What does a chemical peel do to your skin?
Chemical peels are useful for a wide range of skin conditions. But why? What do they do?
How do chemical peels work?
They work by causing the body's healing response mechanism to be initiated through the deep exfoliation of the outer epidermal layers. This may involve the skin visibly “peeling”, although newer formulations aim for a more subtle shedding of cells, which has achieve same result.
In this way the rate of cell turnover is increased and the production of the skin's structural proteins (Collagen and Elastin) is enhanced.
A peel is a peel is a peel…? No!
The strength of a peel is import (obviously) This is generally expressed as a percentage of the active ingredient. Stronger isn’t always better, especially with sensitive skins or specific problems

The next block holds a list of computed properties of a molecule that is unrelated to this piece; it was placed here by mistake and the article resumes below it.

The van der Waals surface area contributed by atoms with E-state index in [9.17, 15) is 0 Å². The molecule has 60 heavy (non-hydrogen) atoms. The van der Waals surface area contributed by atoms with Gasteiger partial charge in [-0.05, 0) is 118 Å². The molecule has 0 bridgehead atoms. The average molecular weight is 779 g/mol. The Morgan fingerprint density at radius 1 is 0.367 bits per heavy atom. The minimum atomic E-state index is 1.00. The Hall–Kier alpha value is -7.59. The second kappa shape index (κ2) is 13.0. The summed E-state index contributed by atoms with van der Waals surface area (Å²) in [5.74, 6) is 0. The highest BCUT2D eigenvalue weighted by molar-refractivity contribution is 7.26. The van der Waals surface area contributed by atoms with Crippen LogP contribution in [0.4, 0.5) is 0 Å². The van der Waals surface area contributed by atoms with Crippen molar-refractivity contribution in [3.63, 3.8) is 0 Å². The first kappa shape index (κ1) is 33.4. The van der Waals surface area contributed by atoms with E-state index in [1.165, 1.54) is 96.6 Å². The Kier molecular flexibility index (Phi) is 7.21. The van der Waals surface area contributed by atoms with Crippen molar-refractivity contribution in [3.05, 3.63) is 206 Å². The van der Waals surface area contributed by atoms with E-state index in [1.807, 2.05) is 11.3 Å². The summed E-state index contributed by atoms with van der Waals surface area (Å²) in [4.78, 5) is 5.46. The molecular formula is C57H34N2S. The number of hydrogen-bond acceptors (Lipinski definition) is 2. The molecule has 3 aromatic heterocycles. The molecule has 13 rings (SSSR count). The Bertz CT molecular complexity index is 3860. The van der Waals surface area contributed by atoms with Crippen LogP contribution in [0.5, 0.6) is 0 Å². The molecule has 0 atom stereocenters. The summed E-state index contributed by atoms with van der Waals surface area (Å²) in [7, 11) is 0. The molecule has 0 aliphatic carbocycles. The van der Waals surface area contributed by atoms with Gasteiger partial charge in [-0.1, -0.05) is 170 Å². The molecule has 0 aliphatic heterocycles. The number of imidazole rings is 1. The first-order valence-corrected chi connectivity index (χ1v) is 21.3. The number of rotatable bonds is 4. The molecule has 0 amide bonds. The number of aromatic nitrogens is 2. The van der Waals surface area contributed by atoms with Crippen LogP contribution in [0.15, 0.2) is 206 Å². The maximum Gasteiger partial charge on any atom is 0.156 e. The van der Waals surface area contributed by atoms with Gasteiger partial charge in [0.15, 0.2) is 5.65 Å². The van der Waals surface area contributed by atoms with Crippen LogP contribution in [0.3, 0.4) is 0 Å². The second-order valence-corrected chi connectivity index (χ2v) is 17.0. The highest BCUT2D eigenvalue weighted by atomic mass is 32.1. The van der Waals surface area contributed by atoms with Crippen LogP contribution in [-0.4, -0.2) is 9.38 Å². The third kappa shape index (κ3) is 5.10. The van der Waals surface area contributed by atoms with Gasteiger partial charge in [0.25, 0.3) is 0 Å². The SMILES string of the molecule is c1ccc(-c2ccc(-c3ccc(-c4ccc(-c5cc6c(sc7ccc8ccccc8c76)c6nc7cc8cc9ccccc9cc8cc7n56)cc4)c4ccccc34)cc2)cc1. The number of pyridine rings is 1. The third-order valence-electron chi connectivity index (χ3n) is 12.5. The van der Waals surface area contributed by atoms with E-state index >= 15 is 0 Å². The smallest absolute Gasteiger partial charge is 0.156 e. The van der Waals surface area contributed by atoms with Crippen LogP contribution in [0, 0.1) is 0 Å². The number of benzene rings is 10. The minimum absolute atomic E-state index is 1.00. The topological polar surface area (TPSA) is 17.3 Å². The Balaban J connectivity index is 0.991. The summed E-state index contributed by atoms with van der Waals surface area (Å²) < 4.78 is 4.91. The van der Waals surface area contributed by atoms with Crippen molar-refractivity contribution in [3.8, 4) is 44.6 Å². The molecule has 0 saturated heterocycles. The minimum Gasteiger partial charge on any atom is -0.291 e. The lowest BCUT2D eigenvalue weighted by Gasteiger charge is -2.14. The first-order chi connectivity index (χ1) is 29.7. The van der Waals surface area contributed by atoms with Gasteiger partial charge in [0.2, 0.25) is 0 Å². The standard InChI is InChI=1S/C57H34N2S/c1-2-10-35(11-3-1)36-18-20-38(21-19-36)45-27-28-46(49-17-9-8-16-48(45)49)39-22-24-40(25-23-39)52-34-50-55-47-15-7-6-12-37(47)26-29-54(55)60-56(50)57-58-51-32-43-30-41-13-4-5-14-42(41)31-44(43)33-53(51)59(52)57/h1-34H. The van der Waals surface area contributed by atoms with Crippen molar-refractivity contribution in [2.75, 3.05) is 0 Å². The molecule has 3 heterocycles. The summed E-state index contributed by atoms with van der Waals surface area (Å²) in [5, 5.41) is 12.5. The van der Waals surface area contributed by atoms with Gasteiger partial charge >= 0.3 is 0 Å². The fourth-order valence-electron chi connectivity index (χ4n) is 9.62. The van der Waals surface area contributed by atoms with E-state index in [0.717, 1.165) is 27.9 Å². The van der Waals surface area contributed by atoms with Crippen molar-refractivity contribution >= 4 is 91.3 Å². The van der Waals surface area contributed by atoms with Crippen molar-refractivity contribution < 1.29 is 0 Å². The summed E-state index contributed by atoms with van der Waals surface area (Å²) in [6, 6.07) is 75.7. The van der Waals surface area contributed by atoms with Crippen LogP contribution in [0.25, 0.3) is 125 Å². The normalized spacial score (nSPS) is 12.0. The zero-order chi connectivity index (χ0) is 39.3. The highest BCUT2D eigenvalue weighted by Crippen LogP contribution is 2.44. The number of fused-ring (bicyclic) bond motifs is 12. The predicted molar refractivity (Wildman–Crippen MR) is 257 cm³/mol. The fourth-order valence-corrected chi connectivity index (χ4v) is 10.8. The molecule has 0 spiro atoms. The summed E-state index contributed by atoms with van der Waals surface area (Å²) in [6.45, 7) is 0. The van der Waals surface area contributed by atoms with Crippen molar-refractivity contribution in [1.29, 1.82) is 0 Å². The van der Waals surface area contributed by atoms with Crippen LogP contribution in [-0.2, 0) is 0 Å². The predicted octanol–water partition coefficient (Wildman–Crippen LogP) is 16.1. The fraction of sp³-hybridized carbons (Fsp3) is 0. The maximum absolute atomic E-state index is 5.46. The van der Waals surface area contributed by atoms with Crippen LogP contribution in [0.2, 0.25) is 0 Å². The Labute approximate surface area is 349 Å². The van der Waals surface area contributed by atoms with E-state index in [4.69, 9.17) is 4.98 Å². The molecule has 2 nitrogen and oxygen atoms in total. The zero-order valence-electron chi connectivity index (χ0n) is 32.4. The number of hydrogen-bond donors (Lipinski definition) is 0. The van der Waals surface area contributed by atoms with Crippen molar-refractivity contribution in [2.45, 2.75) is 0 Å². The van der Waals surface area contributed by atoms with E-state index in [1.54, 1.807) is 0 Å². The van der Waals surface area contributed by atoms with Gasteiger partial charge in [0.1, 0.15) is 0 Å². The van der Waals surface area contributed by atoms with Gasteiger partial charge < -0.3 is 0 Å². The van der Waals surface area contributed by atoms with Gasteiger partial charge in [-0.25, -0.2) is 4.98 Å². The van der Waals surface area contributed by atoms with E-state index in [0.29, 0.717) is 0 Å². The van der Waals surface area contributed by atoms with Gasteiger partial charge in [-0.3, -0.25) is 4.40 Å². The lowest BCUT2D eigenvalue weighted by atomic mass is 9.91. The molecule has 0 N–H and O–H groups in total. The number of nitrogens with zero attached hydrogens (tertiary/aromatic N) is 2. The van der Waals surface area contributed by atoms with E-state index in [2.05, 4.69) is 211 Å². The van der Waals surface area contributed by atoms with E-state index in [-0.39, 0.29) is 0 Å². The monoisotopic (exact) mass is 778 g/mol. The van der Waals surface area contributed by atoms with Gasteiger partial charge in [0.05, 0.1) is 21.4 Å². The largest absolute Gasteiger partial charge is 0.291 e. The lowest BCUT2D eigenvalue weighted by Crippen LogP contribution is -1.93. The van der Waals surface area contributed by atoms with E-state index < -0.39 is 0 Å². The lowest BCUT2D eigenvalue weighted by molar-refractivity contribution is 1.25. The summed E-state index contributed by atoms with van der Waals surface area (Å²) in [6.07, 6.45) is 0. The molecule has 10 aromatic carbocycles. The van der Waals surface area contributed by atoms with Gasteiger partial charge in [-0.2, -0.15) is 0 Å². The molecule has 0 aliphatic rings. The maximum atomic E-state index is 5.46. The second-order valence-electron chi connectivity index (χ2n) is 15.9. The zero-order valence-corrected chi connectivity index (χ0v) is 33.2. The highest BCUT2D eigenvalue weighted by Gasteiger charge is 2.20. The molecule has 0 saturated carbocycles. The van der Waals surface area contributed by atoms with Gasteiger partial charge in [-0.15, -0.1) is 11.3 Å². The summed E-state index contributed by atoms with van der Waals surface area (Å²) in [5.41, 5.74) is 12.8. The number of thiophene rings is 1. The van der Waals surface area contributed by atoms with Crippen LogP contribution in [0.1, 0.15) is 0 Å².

But so is the specific chemical or enzyme used (Glycolic acid, Salicylic acid etc.).
The depth to which the peel penetrates the skin will vary with the particular peeling agent, and this will influence it's effects.
Each one has different characteristics - one might easily dissolve in skin oils. Another has a large molecular size, so doesn’t penetrate as deeply. It takes some knowledge to know which is most appropriate.
Layering of peels
Different agents will also produce different effects and so it is possible to layer different peels to achieve a tailored result.